Section 82 of the Act governs the question of relevance or otherwise of evidence of bad character of an accused. As a general rule, the section in sub-section 1 provides inter alia that:
Evidence of the fact that a defendant is of bad character is inadmissible in criminal proceedings.
In Subsection 2 and 3, exceptions to this general rule are created. By the combined effect of the two sub-sections, evidence of bad character of an accused is relevant and admissible in the following three instances.
- When the bad character of the accused person is a fact in issue;
- When the accused person has given evidence of his good character;
- When the accused may be asked questions to show that he is of bad character in the circumstances mentioned in paragraph C of the proviso to Section 180 of the Act.
Testimony of Good Character – Evidence of Bad Character
By virtue of the provision of section 81 of the Act, in criminal proceedings, the fact that the person accused is of good character is relevant, and we may add, ipso facto, admissible.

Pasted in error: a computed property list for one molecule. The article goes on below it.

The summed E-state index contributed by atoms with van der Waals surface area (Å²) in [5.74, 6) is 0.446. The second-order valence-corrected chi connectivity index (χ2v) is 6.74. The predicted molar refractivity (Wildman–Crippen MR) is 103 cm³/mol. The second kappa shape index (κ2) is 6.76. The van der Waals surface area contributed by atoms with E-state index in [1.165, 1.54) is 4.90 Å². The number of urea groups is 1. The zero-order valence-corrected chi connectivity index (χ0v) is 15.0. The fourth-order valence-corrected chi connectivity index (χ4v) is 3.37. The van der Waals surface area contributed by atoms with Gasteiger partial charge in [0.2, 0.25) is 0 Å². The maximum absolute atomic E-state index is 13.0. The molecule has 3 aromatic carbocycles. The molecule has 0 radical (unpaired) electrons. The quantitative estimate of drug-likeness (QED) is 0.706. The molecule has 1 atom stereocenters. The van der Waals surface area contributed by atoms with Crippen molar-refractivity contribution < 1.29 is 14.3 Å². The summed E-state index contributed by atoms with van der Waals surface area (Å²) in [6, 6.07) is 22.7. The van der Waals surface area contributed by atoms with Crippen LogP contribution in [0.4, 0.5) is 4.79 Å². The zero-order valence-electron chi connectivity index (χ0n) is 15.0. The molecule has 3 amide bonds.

This evidence may be given either by the accused himself, or elicited from the prosecution witness through cross-examination, or it may also be obtained through witnesses for the defence. The utilitarian value of it is limited for two reasons.
First, for it to be of any probative value, it must relate to the offence charged. Accordingly, where the accused person is standing trial for an offence involving dishonesty, the relevant evidence will be one showing that he is an honest person.
Similarly, if the charge is one involving moral turpitude, evidence of good character which will be relevant is one showing the accused to be a person of good moral standing. See the case of R. V. Williamson.
The second reason why this evidence is of limited value is that if the case against the accused is clearly and strongly established against him, no amount of evidence of good character will demolish such clearly established offence.